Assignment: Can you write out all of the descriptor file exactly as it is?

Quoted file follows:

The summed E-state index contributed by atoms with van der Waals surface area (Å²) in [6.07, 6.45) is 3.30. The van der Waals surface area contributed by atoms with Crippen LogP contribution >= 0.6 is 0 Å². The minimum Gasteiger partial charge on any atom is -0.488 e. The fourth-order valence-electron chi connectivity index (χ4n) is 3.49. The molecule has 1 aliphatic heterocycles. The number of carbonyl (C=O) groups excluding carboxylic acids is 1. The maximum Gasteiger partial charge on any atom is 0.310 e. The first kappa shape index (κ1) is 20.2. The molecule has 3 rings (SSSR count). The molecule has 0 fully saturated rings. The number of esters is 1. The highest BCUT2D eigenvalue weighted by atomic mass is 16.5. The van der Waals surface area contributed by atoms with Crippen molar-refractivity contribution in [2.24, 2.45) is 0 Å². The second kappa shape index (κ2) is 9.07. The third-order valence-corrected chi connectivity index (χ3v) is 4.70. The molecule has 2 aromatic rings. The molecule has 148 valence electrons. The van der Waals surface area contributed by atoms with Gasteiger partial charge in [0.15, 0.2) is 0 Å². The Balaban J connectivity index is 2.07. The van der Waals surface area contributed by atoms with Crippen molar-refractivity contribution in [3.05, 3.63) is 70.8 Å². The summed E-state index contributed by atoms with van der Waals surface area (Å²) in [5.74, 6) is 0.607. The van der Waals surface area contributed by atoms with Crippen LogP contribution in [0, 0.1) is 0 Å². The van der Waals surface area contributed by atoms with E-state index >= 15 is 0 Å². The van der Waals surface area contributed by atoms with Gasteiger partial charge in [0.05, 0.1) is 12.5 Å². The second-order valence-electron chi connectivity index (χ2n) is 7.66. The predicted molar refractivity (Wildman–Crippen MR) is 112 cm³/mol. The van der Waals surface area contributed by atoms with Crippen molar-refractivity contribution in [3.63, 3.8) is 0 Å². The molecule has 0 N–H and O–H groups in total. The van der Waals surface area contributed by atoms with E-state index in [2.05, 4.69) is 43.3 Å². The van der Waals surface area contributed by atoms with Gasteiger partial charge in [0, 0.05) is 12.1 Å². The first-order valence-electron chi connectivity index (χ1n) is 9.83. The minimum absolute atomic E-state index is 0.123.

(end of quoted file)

The summed E-state index contributed by atoms with van der Waals surface area (Å²) in [6.07, 6.45) is 3.30. The van der Waals surface area contributed by atoms with Crippen LogP contribution >= 0.6 is 0 Å². The minimum Gasteiger partial charge on any atom is -0.488 e. The fourth-order valence-electron chi connectivity index (χ4n) is 3.49. The molecule has 1 aliphatic heterocycles. The number of carbonyl (C=O) groups excluding carboxylic acids is 1. The maximum Gasteiger partial charge on any atom is 0.310 e. The first kappa shape index (κ1) is 20.2. The molecule has 3 rings (SSSR count). The molecule has 0 fully saturated rings. The number of esters is 1. The highest BCUT2D eigenvalue weighted by atomic mass is 16.5. The van der Waals surface area contributed by atoms with Crippen molar-refractivity contribution in [2.24, 2.45) is 0 Å². The second kappa shape index (κ2) is 9.07. The third-order valence-corrected chi connectivity index (χ3v) is 4.70. The molecule has 2 aromatic rings. The molecule has 148 valence electrons. The van der Waals surface area contributed by atoms with Gasteiger partial charge in [0.15, 0.2) is 0 Å². The Balaban J connectivity index is 2.07. The van der Waals surface area contributed by atoms with Crippen molar-refractivity contribution in [3.05, 3.63) is 70.8 Å². The summed E-state index contributed by atoms with van der Waals surface area (Å²) in [5.74, 6) is 0.607. The van der Waals surface area contributed by atoms with Crippen LogP contribution in [0, 0.1) is 0 Å². The van der Waals surface area contributed by atoms with E-state index >= 15 is 0 Å². The van der Waals surface area contributed by atoms with Gasteiger partial charge in [0.05, 0.1) is 12.5 Å². The second-order valence-electron chi connectivity index (χ2n) is 7.66. The predicted molar refractivity (Wildman–Crippen MR) is 112 cm³/mol. The van der Waals surface area contributed by atoms with Crippen molar-refractivity contribution in [3.63, 3.8) is 0 Å². The molecule has 0 N–H and O–H groups in total. The van der Waals surface area contributed by atoms with E-state index in [2.05, 4.69) is 43.3 Å². The van der Waals surface area contributed by atoms with Gasteiger partial charge in [0, 0.05) is 12.1 Å². The first-order valence-electron chi connectivity index (χ1n) is 9.83. The minimum absolute atomic E-state index is 0.123.